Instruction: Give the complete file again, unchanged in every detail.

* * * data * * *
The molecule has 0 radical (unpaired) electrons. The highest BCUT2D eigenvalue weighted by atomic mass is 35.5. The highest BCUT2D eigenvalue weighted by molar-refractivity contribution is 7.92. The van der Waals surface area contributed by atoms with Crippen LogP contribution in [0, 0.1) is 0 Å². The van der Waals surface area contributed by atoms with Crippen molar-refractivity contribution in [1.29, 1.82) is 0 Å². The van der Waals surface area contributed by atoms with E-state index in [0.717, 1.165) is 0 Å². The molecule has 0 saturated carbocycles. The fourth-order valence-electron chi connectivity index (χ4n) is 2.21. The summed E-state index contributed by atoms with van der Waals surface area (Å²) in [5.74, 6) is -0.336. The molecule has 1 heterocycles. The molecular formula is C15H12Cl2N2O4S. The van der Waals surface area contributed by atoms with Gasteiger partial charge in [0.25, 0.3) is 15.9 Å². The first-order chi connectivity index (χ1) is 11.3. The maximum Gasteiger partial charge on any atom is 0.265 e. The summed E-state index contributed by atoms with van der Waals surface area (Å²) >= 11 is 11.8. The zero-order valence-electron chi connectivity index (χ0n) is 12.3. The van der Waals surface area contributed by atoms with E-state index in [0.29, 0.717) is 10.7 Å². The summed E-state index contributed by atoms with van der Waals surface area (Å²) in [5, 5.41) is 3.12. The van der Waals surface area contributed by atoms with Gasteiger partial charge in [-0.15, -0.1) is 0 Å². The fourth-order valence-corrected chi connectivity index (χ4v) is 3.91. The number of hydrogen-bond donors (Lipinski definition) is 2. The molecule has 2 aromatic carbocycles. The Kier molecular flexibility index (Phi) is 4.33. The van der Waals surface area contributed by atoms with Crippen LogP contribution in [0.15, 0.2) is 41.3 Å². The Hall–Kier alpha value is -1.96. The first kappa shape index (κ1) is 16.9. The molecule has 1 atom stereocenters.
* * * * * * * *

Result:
The molecule has 0 radical (unpaired) electrons. The highest BCUT2D eigenvalue weighted by atomic mass is 35.5. The highest BCUT2D eigenvalue weighted by molar-refractivity contribution is 7.92. The van der Waals surface area contributed by atoms with Crippen LogP contribution in [0, 0.1) is 0 Å². The van der Waals surface area contributed by atoms with Crippen molar-refractivity contribution in [1.29, 1.82) is 0 Å². The van der Waals surface area contributed by atoms with E-state index in [0.717, 1.165) is 0 Å². The molecule has 0 saturated carbocycles. The fourth-order valence-electron chi connectivity index (χ4n) is 2.21. The summed E-state index contributed by atoms with van der Waals surface area (Å²) in [5.74, 6) is -0.336. The molecule has 1 heterocycles. The molecular formula is C15H12Cl2N2O4S. The van der Waals surface area contributed by atoms with Gasteiger partial charge in [0.25, 0.3) is 15.9 Å². The first-order chi connectivity index (χ1) is 11.3. The maximum Gasteiger partial charge on any atom is 0.265 e. The summed E-state index contributed by atoms with van der Waals surface area (Å²) >= 11 is 11.8. The zero-order valence-electron chi connectivity index (χ0n) is 12.3. The van der Waals surface area contributed by atoms with E-state index in [0.29, 0.717) is 10.7 Å². The summed E-state index contributed by atoms with van der Waals surface area (Å²) in [5, 5.41) is 3.12. The van der Waals surface area contributed by atoms with Gasteiger partial charge in [-0.15, -0.1) is 0 Å². The fourth-order valence-corrected chi connectivity index (χ4v) is 3.91. The number of hydrogen-bond donors (Lipinski definition) is 2. The molecule has 2 aromatic carbocycles. The Kier molecular flexibility index (Phi) is 4.33. The van der Waals surface area contributed by atoms with Crippen LogP contribution in [0.15, 0.2) is 41.3 Å². The Hall–Kier alpha value is -1.96. The first kappa shape index (κ1) is 16.9. The molecule has 1 atom stereocenters.